Belfast Marathon

As I didn’t get into London, I chose Belfast as an alternative, partly because I used to live there, but also because when I last did this race, ten years ago, I liked it a lot. But let’s consider this race on its own merits.

Belfast is a great city. True, it doesn’t have the elegance of Dublin or the endless variety of London but it is intriguing and has a beauty of its own, born of its industrial past. It’s small but still feels like a proper city and the same is true of the marathon. 

Only about 3,500 people do the full marathon but about 20,000 enter the 5-leg team relay, so you always feel part of a big city event. The race starts at 9am, outside the magnificent City Hall, built in 1906 as a confident expression of wealth, industrial power and, it has to be said, Imperial Britishness. It then heads out of the city towards Holywood Road and returning via Sydenham, with its loyalist murals and views of the historic Harland and Wolff shipyard, birthplace of the Titanic. It returns to the city, West Belfast and republican murals. As it progresses to the Shankhill the murals may change but the warmth of the reception never does. The people of Belfast seem to regard the marathon as an expression of civic pride which gives the whole day a festive feel.

After a steady climb up the Antrim Road you reach the highest point at about the half way mark. Then you turn a corner to stunning views of Belfast Lough and a nice downhill run. Belfast is not a p.b. course. But do you always want a marathon to be dead flat? As I ran down towards Gideons Green I may not have been particularly fast but I felt as if I was flying, exhilarated in the warm sunshine and carried along by the support. The long flat run along the cycle path by the Lough’s edge is the beginning of quiet miles where few people live. Belfast always had this. Stretches of its industrial and commercial heart which make for a flat course but, by mile 20, you are longing for a bit of support. But after that it comes in by the lorry load as you approach the last relay changeover.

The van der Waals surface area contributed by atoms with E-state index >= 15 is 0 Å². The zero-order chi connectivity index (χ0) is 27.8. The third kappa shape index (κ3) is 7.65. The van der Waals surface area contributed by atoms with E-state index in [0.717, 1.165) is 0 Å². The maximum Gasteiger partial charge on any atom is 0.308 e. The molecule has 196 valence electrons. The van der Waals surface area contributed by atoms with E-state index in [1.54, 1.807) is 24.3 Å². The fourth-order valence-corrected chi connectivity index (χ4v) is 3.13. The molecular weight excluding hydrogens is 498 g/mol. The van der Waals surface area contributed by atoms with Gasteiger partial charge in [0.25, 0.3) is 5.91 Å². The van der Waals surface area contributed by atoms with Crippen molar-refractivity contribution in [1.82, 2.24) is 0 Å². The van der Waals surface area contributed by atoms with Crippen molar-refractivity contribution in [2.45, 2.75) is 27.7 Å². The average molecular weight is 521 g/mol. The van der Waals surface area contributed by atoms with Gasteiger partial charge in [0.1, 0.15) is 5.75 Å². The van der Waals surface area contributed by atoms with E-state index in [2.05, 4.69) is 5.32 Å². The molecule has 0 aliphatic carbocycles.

The finish is in the lovely Ormeau Park and our walk back to the hotel took us past a nice Victorian pub, the Hatfield, with ice cold Magners cider demanding my attention. The Hatfield sits on the Lower Ormeau Road, at one time a very republican area. And here is the point. Peace is here to stay. The welcome and friendliness is fantastic, whatever the colour of the flags or kerbstones.

My only criticisms are that there are not enough loos at the start, so a city centre hotel is very useful. Mercifully, there are many to choose from to suit all budgets. Also, the drinks stations serve up water and Poweraid in wee paper cups and, at times, the fantastic volunteers struggled to keep up with demand, on what must have been one of the warmest days of the year. 

The men’s race was won, with a new course record, by Jacob Kipkorir of Kenya in 2:14:56. The Ukraine’s Vera Ovcharuk won the women’s race in 2:46:04 but for me the most incredible performance was by the Olympic walker, Colin Griffin, who completed the 26.2 miles in 3 hours, 19 minutes and 28 seconds! What could he do if he ran it?!

Me? I finished in 3:43:45 and enjoyed every minute of it. 


  • PipesPipes ✭✭✭
    I used to live off the Antrim Road and enjoyed re-living the city in your report. I ran the relay a few times but never the full. Congrats on your time and, more importantly, for enjoying it. I'm sure I'll get back over there one day.
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